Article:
This past Sunday’s Gospel (Mk 8:27-35) had Jesus asking his disciples, “Who do you say I am?” after they had responded to his earlier question, “Who do people say I am?” Peter answered, “You are the Christ.” But when Jesus began to teach them that he was destined to suffer grievously, to be rejected and to be put to death, Peter could not accept it and tried to rebuke him. Jesus’ response? “Get behind me, Satan! You are thinking not as God thinks, but as human beings do.”
Poor Peter! Had he not just proclaimed that Jesus is the Christ? What was it that he got wrong that prompted this rebuke from Jesus? This was what I have been meditating in my heart the last 3 days, along with the beautiful first reading on Sunday from Isaiah 50 – the song of the Suffering Servant.
In the past, I had been asked by the Lord to answer for myself who I say He is. It’s not enough that others tell me that He is Lord and Saviour – do I believe it for myself? For a long time now I have been able to proclaim, like Peter did, “You are the Christ.” And I believe it with all my heart. But now, my Lord and Master is asking me a deeper question. “Are you accepting me as your God on my terms or yours?”
It is easy to follow the Jesus Christ who heals the sick, who drives demons out of the possessed, who resurrects the dead, who feeds the multitude miraculously… the Jesus Christ who teaches with authority and who has the power to calm the storm by rebuking the wind and seas. This Jesus, though not a conquering military hero is still heroic – he reached out to outcasts with courage and was a compelling and charismatic figure.
But in Mark’s Gospel this past Sunday, Jesus taught something very significant about who he is: the essence of his anointing, of his very identity, lies in his passion, death and resurrection. If you have watched Mel Gibson’s The Passion , you may have an inkling of how difficult it is to watch the suffering that Jesus went through. But the apostle John was there. John had been with Jesus when he performed countless miracles, even resurrecting the dead and calming storms. How might he have felt watching Jesus bloodied, humiliated, collapsing under the weight of the cross? Jesus who was stripped of all human dignity – abused, rejected and mocked? This was the one he (John), like Peter, proclaimed as Lord and Master – as the Christ!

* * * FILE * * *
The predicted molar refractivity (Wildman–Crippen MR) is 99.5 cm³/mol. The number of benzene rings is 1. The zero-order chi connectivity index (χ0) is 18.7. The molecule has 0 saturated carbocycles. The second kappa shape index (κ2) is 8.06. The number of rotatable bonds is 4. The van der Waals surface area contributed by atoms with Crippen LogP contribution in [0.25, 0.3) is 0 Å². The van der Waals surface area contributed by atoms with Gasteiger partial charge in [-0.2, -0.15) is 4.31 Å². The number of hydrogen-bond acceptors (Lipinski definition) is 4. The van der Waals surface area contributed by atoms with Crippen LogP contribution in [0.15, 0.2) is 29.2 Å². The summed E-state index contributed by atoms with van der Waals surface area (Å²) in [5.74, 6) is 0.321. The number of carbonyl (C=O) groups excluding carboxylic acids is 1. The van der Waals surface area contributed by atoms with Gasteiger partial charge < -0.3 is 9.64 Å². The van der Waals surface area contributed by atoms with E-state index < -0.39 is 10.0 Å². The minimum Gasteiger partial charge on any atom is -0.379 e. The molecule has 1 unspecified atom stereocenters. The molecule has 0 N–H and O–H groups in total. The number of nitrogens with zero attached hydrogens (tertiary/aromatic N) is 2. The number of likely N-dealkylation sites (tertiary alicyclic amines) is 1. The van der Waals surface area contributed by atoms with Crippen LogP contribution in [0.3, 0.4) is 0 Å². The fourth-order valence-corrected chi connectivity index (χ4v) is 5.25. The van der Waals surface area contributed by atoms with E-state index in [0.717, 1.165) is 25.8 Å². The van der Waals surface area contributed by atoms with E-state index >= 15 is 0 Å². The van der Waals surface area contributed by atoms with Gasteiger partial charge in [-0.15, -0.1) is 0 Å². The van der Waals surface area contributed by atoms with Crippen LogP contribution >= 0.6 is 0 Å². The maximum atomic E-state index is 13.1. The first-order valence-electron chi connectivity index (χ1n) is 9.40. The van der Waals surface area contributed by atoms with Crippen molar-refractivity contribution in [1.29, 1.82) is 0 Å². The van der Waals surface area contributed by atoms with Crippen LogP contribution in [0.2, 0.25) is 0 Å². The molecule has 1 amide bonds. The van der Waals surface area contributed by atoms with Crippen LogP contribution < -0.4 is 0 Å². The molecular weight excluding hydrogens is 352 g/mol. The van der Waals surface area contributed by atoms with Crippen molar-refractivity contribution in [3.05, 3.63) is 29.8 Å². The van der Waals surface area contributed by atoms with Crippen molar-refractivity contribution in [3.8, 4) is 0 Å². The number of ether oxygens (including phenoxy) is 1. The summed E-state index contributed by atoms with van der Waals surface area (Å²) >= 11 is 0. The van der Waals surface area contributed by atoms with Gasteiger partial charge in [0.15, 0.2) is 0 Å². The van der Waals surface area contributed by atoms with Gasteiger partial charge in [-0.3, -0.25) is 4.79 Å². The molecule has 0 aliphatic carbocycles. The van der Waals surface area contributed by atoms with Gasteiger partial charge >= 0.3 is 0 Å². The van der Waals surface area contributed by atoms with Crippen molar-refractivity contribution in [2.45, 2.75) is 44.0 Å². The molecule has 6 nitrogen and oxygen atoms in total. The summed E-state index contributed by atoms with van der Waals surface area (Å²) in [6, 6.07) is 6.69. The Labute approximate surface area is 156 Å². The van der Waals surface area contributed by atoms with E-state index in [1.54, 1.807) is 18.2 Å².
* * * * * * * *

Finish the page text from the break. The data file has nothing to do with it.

I have many expectations of God. I expect God to always have the solution, to be all-powerful in a ‘super-hero’ way – to conquer all evil and eliminate suffering. I can accept the almighty and all-powerful God. But can I accept the broken, humiliated, rejected and crucified Christ who embodied total vulnerability and weakness? Perhaps it is only when I can embrace the suffering messiah who freely and willingly chose to be completely vulnerable, weak and despised that I can begin to appreciate the mystery and magnitude of God’s love.
It is beyond human understanding why God would choose to endure such evil – such utter wretchedness. But that’s what being a disciple of Christ means – to follow in Christ’s footsteps and to be willing, freely, to be vulnerable and weak and broken for the sake of love! This is impossible for a Christian who is unable to accept Jesus as the suffering Messiah. It is not merely that there can be no resurrection without the cross; no Christian would be able to experience the deep joy of the resurrection without having first entered into the self-emptying love of Christ’s suffering and death.
Believe it or not, there is a profound wisdom and beauty in the total self-emptying of the suffering messiah. That is love at its purest and deepest – love without affectation or cognition. It is when everything else has been pruned away and what is left is only love, pure love.
Are we ready to proclaim and follow Christ on His terms?
Help me, Lord, to give up my expectations of you so that I may learn to love you as you are, no matter how difficult that may be. There is much that I am afraid of, but I believe, with your grace, there is nothing I cannot do. Help me to follow wherever you go. Amen.